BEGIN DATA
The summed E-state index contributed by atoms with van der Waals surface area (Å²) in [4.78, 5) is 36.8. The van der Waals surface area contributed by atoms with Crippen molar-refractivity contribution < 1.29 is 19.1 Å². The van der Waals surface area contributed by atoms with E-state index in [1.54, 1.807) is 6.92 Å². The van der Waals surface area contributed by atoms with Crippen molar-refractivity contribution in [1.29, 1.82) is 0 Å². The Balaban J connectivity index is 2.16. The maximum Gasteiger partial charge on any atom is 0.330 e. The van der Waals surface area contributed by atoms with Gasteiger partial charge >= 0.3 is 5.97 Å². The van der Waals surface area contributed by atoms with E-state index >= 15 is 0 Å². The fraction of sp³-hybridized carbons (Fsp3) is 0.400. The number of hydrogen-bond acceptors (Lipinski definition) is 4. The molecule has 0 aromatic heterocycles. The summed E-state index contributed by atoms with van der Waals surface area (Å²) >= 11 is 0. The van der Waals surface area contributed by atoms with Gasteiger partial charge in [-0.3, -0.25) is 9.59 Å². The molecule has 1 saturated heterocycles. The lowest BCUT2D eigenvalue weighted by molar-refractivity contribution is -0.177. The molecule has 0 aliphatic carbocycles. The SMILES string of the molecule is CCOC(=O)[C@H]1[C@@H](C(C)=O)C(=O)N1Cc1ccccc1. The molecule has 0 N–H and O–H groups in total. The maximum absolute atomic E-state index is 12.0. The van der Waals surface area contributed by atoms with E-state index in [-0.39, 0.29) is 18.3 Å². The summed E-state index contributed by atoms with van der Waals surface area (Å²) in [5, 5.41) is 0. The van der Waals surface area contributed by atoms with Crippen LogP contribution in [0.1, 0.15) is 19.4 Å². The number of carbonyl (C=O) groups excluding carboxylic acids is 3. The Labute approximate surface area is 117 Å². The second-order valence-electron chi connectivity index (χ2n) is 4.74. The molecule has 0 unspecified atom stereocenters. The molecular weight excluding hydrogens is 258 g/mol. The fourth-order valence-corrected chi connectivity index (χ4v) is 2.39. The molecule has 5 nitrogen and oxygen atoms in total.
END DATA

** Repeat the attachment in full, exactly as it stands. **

The summed E-state index contributed by atoms with van der Waals surface area (Å²) in [4.78, 5) is 36.8. The van der Waals surface area contributed by atoms with Crippen molar-refractivity contribution < 1.29 is 19.1 Å². The van der Waals surface area contributed by atoms with E-state index in [1.54, 1.807) is 6.92 Å². The van der Waals surface area contributed by atoms with Crippen molar-refractivity contribution in [1.29, 1.82) is 0 Å². The Balaban J connectivity index is 2.16. The maximum Gasteiger partial charge on any atom is 0.330 e. The van der Waals surface area contributed by atoms with Gasteiger partial charge >= 0.3 is 5.97 Å². The van der Waals surface area contributed by atoms with E-state index >= 15 is 0 Å². The fraction of sp³-hybridized carbons (Fsp3) is 0.400. The number of hydrogen-bond acceptors (Lipinski definition) is 4. The molecule has 0 aromatic heterocycles. The summed E-state index contributed by atoms with van der Waals surface area (Å²) >= 11 is 0. The van der Waals surface area contributed by atoms with Gasteiger partial charge in [-0.3, -0.25) is 9.59 Å². The molecule has 1 saturated heterocycles. The lowest BCUT2D eigenvalue weighted by molar-refractivity contribution is -0.177. The molecule has 0 aliphatic carbocycles. The SMILES string of the molecule is CCOC(=O)[C@H]1[C@@H](C(C)=O)C(=O)N1Cc1ccccc1. The molecule has 0 N–H and O–H groups in total. The maximum absolute atomic E-state index is 12.0. The van der Waals surface area contributed by atoms with E-state index in [-0.39, 0.29) is 18.3 Å². The summed E-state index contributed by atoms with van der Waals surface area (Å²) in [5, 5.41) is 0. The van der Waals surface area contributed by atoms with Crippen LogP contribution in [0.1, 0.15) is 19.4 Å². The number of carbonyl (C=O) groups excluding carboxylic acids is 3. The Labute approximate surface area is 117 Å². The second-order valence-electron chi connectivity index (χ2n) is 4.74. The molecule has 0 unspecified atom stereocenters. The molecular weight excluding hydrogens is 258 g/mol. The fourth-order valence-corrected chi connectivity index (χ4v) is 2.39. The molecule has 5 nitrogen and oxygen atoms in total.